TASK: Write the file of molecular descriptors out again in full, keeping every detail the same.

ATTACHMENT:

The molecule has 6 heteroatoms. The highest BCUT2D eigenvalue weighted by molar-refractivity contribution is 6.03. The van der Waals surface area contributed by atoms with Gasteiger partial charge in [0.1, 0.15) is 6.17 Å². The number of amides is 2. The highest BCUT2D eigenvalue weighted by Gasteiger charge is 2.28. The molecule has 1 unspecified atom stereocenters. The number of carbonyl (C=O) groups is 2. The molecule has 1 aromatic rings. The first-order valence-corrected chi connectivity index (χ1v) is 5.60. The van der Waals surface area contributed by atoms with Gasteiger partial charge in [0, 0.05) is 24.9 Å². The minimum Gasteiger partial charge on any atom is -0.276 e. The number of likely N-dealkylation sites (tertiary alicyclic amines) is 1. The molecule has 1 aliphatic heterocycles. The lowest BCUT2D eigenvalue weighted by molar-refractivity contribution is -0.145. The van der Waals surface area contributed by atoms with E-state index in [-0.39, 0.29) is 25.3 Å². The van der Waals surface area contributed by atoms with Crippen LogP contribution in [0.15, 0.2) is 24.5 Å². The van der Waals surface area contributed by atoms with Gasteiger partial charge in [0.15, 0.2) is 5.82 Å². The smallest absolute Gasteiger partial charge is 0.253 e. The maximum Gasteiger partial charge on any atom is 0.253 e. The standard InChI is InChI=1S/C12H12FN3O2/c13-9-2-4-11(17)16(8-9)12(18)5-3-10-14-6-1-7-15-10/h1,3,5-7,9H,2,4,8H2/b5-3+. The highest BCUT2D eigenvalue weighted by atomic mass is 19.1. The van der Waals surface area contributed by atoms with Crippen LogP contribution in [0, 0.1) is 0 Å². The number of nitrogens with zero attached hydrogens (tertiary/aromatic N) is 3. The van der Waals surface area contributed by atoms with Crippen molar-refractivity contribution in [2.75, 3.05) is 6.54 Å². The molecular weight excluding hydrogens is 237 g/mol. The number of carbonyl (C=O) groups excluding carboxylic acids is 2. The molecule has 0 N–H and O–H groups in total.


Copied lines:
The molecule has 6 heteroatoms. The highest BCUT2D eigenvalue weighted by molar-refractivity contribution is 6.03. The van der Waals surface area contributed by atoms with Gasteiger partial charge in [0.1, 0.15) is 6.17 Å². The number of amides is 2. The highest BCUT2D eigenvalue weighted by Gasteiger charge is 2.28. The molecule has 1 unspecified atom stereocenters. The number of carbonyl (C=O) groups is 2. The molecule has 1 aromatic rings. The first-order valence-corrected chi connectivity index (χ1v) is 5.60. The van der Waals surface area contributed by atoms with Gasteiger partial charge in [0, 0.05) is 24.9 Å². The minimum Gasteiger partial charge on any atom is -0.276 e. The number of likely N-dealkylation sites (tertiary alicyclic amines) is 1. The molecule has 1 aliphatic heterocycles. The lowest BCUT2D eigenvalue weighted by molar-refractivity contribution is -0.145. The van der Waals surface area contributed by atoms with E-state index in [-0.39, 0.29) is 25.3 Å². The van der Waals surface area contributed by atoms with Crippen LogP contribution in [0.15, 0.2) is 24.5 Å². The van der Waals surface area contributed by atoms with Gasteiger partial charge in [0.15, 0.2) is 5.82 Å². The smallest absolute Gasteiger partial charge is 0.253 e. The maximum Gasteiger partial charge on any atom is 0.253 e. The standard InChI is InChI=1S/C12H12FN3O2/c13-9-2-4-11(17)16(8-9)12(18)5-3-10-14-6-1-7-15-10/h1,3,5-7,9H,2,4,8H2/b5-3+. The highest BCUT2D eigenvalue weighted by atomic mass is 19.1. The van der Waals surface area contributed by atoms with Crippen LogP contribution in [0, 0.1) is 0 Å². The number of nitrogens with zero attached hydrogens (tertiary/aromatic N) is 3. The van der Waals surface area contributed by atoms with Crippen molar-refractivity contribution in [2.75, 3.05) is 6.54 Å². The molecular weight excluding hydrogens is 237 g/mol. The number of carbonyl (C=O) groups excluding carboxylic acids is 2. The molecule has 0 N–H and O–H groups in total.